Grad School’s Psychological Imprint Morphs into A Bigger Blind Spot Later On
Dig, if you will, a fathering, in the form of a folkloric, social psychological blindness, known as pluralistic ignorance. Read an argument for how a hidden curriculum of pluralistic ignorance, that is acquired in grad school, impedes future action to make graduate education better. In Leaving the Ivory Tower (2001) Barbara Lovitts uses the psychological defense called pluralistic ignorance to explain why some practices in graduate education, which don’t make sense to students, go unchallenged. When pluralistic ignorance gets sewn into the fabric of graduate school, it goes on to blind the eyes of those staffing graduate education or those representing graduate students.
The Emperor and his men watch the spinners make the invisible fabric for his clothes.
Pluralistic ignorance works like the social psychology in the story The Emperor’s New Clothes. Graduate students don’t want to appear stupid or ignorant. Students assume that everyone supports the status quo, save only them. Students zip their lips to gain acceptance in an educational culture which has failed to take an interest in its practices. While all the residents of the kingdom know that the emperor is not wearing any clothes, none of them can say anything, not even to each other. The entire kingdom has too much to loose by speaking out. The only one with nothing to lose, is a child, who finally bursts the bubble and announces, “The Emperor is not wearing any clothes”. The child rescues the kingdom from a dangerous, shared delusion.
Pluralistic ignorance reigns still. At the International Conference on Developments in Doctoral Education and Training in Oxford in March 2015, the keynote speaker, Dr. Debra Stewart, who is president emeritus of the Council of Graduate Schools, issued another ‘wake-up’ call. Wake-up calls, which go unheeded and unheard, are oft-repeated throughout the history of graduate education studies.
Pluralistic ignorance writ large over careers in graduate education can not hear a wake-up call. When a grad student acquires a pluralistic ignorance filter, that filter becomes part of the armamentarium going forward. When these students take their place as supervisors, department heads, and deans, the reality shut out by pluralistic ignorance in grad school becomes a blind spot. Graduate educators can not hear or heed wake-up calls because of the deafening and blinding that took root in grad school.
Whether pluralistic ignorance explains a lack of initiative on the academic front, ‘don’t ask’ offers a reasonable excuse. Graduate student leaders, like other graduate students, may assume the mantle of pluralistic ignorance even as their experience tells them otherwise. As such, graduate student advocacy bodies in Canada have achieved precious little in getting departments to change academic practices that do not serve their members. Even with legions of former union members, who add to the ranks of the high attrition statistic, pluralistic ignorance preempts action. Let’s not notice, forms a tacit agreement between grad ed leaders.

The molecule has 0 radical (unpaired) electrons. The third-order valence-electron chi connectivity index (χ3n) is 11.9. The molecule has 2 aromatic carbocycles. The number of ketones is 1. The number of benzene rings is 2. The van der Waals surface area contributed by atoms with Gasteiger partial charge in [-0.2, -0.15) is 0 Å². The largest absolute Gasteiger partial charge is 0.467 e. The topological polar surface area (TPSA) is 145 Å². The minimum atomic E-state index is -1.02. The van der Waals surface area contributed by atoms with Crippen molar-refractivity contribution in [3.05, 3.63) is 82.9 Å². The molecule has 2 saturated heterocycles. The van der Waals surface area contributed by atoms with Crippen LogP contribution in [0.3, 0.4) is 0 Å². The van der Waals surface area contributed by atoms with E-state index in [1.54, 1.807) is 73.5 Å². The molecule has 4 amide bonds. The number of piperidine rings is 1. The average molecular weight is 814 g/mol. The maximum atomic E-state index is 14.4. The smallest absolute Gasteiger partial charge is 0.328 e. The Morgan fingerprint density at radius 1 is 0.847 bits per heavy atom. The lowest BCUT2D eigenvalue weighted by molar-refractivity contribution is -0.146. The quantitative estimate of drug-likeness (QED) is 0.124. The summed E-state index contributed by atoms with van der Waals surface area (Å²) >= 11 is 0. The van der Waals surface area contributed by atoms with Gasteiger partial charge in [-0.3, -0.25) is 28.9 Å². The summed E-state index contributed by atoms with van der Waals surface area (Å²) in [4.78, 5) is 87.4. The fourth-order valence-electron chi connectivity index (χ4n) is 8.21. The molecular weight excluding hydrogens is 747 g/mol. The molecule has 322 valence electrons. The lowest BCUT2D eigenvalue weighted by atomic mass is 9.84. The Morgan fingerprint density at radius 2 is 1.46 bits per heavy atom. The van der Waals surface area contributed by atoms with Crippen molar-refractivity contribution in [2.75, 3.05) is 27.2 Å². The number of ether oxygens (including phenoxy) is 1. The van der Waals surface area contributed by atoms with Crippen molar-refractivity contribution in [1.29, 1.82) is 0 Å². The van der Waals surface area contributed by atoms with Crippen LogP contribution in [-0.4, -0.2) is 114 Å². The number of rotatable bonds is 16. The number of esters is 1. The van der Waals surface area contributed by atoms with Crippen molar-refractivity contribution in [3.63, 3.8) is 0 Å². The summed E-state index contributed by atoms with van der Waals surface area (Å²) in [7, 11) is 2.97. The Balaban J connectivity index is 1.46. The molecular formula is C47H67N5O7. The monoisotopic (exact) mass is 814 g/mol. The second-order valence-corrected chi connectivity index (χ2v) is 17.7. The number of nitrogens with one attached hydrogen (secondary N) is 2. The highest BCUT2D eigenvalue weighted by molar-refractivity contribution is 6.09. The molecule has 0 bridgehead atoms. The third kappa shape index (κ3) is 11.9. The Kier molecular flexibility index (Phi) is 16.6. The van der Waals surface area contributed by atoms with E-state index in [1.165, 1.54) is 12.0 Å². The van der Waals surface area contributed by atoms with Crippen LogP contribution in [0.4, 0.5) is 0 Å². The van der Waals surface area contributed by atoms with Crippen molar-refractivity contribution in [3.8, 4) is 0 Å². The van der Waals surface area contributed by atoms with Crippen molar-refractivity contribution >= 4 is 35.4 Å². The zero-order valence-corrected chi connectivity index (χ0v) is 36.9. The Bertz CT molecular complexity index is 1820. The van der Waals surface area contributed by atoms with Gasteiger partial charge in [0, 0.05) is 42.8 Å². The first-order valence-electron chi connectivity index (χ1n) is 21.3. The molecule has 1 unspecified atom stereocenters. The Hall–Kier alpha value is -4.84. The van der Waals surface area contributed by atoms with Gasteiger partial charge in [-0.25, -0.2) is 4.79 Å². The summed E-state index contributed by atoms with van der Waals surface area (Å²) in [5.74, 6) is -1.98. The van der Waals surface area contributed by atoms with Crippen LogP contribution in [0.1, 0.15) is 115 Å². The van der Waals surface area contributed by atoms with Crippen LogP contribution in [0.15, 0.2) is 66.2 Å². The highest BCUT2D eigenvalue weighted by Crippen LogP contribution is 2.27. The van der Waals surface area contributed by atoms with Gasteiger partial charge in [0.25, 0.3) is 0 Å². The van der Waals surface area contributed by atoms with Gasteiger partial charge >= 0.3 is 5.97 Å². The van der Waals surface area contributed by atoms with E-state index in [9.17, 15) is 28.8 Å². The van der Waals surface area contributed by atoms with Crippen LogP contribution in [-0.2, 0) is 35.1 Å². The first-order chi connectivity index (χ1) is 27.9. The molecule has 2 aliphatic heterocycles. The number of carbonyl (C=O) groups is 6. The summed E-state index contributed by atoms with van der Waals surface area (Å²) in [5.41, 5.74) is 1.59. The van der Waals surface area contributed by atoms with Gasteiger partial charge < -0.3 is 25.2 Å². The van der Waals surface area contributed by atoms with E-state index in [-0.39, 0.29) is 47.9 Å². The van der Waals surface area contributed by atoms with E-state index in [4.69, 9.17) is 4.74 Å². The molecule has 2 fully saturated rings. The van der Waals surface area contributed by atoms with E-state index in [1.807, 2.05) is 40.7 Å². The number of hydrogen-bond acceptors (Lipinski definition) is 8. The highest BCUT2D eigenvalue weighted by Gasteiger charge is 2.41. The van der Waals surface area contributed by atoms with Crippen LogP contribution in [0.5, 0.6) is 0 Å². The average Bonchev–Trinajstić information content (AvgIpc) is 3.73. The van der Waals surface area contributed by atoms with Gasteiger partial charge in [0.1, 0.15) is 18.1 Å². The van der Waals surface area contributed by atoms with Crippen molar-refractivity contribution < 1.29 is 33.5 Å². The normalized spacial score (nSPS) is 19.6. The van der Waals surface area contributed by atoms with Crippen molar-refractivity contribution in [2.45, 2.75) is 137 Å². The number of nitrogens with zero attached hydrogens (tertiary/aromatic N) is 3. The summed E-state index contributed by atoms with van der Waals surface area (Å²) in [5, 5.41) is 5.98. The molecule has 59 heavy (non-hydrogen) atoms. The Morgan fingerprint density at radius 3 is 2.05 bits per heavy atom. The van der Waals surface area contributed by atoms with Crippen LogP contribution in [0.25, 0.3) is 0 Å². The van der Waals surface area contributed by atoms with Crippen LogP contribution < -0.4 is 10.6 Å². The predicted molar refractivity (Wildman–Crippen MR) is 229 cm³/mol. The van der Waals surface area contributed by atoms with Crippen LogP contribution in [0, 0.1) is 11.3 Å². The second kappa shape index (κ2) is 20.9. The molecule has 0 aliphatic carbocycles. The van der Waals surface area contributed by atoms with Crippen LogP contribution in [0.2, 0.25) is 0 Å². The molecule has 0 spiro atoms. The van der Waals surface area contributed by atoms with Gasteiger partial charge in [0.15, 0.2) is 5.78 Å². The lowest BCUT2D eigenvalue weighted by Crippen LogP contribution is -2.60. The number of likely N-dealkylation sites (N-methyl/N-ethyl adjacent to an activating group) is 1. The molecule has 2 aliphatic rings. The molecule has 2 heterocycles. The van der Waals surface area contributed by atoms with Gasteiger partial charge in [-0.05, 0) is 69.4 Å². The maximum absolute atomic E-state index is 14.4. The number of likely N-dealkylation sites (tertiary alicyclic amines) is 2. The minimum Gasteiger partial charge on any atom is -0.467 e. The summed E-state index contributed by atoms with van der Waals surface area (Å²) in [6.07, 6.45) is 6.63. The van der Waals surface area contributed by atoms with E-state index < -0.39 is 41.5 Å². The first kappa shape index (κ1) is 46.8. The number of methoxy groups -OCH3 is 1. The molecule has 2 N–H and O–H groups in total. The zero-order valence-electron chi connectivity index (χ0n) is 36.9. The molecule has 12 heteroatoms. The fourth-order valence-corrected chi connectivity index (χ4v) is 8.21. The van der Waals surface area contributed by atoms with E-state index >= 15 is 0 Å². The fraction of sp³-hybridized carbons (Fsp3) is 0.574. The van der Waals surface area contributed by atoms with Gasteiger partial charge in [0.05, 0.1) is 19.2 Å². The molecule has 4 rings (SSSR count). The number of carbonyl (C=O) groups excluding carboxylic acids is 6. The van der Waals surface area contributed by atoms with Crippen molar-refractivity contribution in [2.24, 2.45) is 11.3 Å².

Any sound program that looses 50% of students bears some responsibility for high attrition, save in the censure of ‘don’t ask’. Pluralistic ignorance allows graduate students to leave their programs in shame, taking full responsibility. What if graduate students got proactive messages crafted by graduate student associations that in grad school students often assume more responsibility for academic struggles than is warranted? Why haven’t grad associations crafted such messages?
Graduate programs escape responsibility for their failure to pay attention to the wake-up calls in high attrition statistics via the clamp of pluralistic ignorance. Hence the ‘silent’ exit of grad students. Silence, induced by shattering shame and self blame, fails to ring the alarm bell for the grad department and the graduate students’ association. In exiting their program and blaming themselves, not their indifferent programs or unresponsive graduate students’ associations for failure, the drop-outs experience in grad school goes unaddressed.
A tacit trust between Canadian grad school leaders, from the dean to the graduate student leader, seems to exist that all is well with academic matters. Some Canadian graduate student associations lack and do not elect executives designated to represent the membership on academic matters.
Graduate student leadership awakened to academic issues briefly when a national graduate students association enjoyed brief support in the early years of the millennium. Unfortunately, Canadian GSAs withdrew their support, even though research undertaken by the organization specifically addressed graduate student concerns. The research undertaken by the national association spoke to not gaps but holes in the literature. Since then no cohesive efforts to address academic matters from a graduate student’s perspective have punctured the delirium of the shared delusion. The blind spot persists.
Dig, if you will, a mothering, calling for graduate education leaders to say, “oh but the emperor is wearing no clothes. Let’s put some real clothes on him. Ah, when first we practice to self-deceive, we doom the future for qui vive”.
See Wikipedia for the definition of pluralistic ignorance.